Wake Up Calls came together over a nineyear period. It started out with songs he would write as more soothing and natural tunes for friends to wake up to, which then grew into “elegies and meditations”. Others were composed for specific political causes, such as Nightjar, which he wrote for an Extinction Rebellion protest in London. Bringing all of them together for a full-length album, Sheldrake follows the natural acoustics of the day from the Nightjar to the Owl Song. For his songs, he drastically slowed down the avian chatter, revealing the tapestry and relatability of birds’ daily conversations. Different characters emerge from these sounds when translated to our time scale, from the guttural blackbird to the bell-like robin. Sheldrake says he hopes these tracks can help us to notice more deeply; that is, to notice the beauty around us and that we are losing it.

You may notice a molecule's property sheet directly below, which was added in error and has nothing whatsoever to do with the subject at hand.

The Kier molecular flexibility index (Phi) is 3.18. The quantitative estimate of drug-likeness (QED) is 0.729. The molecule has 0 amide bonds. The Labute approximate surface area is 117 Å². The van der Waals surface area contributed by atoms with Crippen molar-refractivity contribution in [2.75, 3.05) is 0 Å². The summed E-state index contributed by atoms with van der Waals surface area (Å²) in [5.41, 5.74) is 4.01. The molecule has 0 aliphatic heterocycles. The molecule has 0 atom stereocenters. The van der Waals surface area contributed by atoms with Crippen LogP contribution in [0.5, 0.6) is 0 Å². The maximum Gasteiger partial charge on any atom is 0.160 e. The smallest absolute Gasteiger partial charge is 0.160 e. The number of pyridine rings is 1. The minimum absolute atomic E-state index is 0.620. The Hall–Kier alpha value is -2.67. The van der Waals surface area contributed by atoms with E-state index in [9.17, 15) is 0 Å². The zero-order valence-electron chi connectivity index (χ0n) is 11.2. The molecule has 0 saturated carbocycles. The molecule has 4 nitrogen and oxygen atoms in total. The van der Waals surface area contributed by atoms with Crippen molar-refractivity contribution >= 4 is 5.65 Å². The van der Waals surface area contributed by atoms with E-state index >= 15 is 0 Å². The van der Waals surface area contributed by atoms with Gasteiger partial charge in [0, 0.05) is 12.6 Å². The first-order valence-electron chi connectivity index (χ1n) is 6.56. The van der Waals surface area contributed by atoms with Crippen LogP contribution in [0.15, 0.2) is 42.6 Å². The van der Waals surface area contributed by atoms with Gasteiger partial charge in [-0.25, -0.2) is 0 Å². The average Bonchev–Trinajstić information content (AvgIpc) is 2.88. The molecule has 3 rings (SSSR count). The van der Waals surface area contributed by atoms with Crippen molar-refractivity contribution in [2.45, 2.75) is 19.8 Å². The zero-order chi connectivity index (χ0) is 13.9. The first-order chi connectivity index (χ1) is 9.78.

All of Sheldrake’s work is a collaboration with nature. All the instruments have already been played – Sheldrake just mixes and rearranges them into something new and marvellous. He is in that sense not just a musician but nature’s DJ. Wake Up Calls is then also a play on words, betraying the origin of some of the tracks as alarm clocks but also using the magic of sound for a desperate plea: for human beings and especially corporations to stop destroying the natural world.
Cover Credit: S Migaj / Unsplash
Writer | Jan-David Franke
Jan-David is a journalist from the motherland of fun: Germany. He loves merging with good music and being in the moment. Oh, and he is still trying to find out where the wild things really are. If you have seen them, please let him know.